What else did they leave out that invalidates their assertion? Congress was controlled by Democrats then. Governor Clinton was incredibly polarizing in the 1992 election, to such an extent he put conservative talk show host Rush Limbaugh on the national cultural map, but claiming that desire for more environmental spending is an accurate barometer of partisanship falls flat because it simply doesn't happen anywhere else in science and medicine. When it comes to lowering costs for chronically ill people, bipartian bills sail through the House. If people are really more polarized about spending, that would not happen.
Warning Sign #2 - They Can't See The Environmentalism For The Cheese
The sociologists contend if anyone doesn't want the curve on environmental spending to continually go up, polarization is happening.
A simple thought experiment can help show that is flawed: If, in 1990, both 75 percent of Democrats and Republicans believed the United States spent too little on cheese but by 2012 the spending on cheese was 3X what it was in 1990 yet the left had gone farther left and the right went farther right and so while 68 percent of Democrats still believed we spent too little on cheese while only 40 percent of the Republicans now believed that, sociologists say Republicans are too polarized.
I know you are smart but in case you missed it, you can literally swap out cheese for environmental spending.
Warning Sign #3 - If The Federal Government Is Broken, It Must Be Republicans
The third warning sign the sociologists are trying to make a mountain out of a molehill - if the American public doesn't want to pay higher prices for electricity, well golly, it must be mean Republicans at work again: “This political polarization is unlikely to reverse course without noticeable convergence in support of environmental protection among policymakers, with prominent conservatives becoming less anti-environmental in their public statements and voting records,” lead author McCright says in their release.
He frames our heroes and villains quite nicely, it is just not evidence-based. If we really care about poor people and the environment, for example, we have to mention that it is Democrats demonizing the science that most helps the poor in America and worldwide and has dematerialized strain on the environment doing it - agriculture. Opponents of food science are doing far more harm to people than resisting CO2 caps and they are "liberals", in the giant stereotypical blanket used by the authors.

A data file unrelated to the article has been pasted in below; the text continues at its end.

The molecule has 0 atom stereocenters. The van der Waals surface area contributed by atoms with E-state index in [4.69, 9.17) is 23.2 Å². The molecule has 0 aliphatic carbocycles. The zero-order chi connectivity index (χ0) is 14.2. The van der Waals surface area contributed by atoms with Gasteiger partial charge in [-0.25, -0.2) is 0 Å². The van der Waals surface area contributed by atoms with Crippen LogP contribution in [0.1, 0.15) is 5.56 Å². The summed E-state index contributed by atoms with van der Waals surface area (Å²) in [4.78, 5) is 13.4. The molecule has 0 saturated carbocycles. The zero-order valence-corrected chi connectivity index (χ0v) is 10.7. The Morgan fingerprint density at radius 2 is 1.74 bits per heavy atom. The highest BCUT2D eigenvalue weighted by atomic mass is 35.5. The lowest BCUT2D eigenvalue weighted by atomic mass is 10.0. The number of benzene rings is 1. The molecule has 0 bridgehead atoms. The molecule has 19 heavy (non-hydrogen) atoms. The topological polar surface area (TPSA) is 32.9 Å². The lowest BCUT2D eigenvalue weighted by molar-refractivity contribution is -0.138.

Warning Sign #4 - What's A Null Hypothesis?
The humanities often pick a position and then find evidence to match it. It's not a flawed strategy for literature analysts, if you want to claim da Vinci was gay, just note that he got accused of being gay one time, and cite other books claiming he might be gay. Science instead has a null hypothesis, you would have to show he was gay. You can infer some things, we do that about dark matter, but you still need evidence to do it. You can't take survey data and create a matching curve and claim it is a real finding.
In this case, the curve is the environmental-protection voting patterns of Congress. Science 2.0 readers are smart enough to know that on principle throwing money at issues doesn't help the environment, nor does having Democrats in control. And we have evidence to reaffirm that. In the years 2007-2009, Democrats again had control of Congress but their only big environmental initiative was replacing spoons in the Congressional cafeteria with corn-based things that melted in soup - and when Republicans regained control of the House the outgoing Democrat in charge of the cafeteria asked the incoming Republican to undo that program, because it was a giant waste of money that helped no one nor the environment.
If sociologists were correct, there would have been a huge upswell in desire for environmental spending and then spending to match it. Yet that did not happen, even when there was a bulletproof majority in Congress and a President of the same party in the White House.
In conclusion, I can actually give you a 5th Warning Sign that a paper on science beliefs is not impartial. My fifth warning sign is not scientific but instead creates a belief and finds evidence to match it, so sociologists will feel right at home with my assertion - if Mother Jones endorses your paper, it is biased.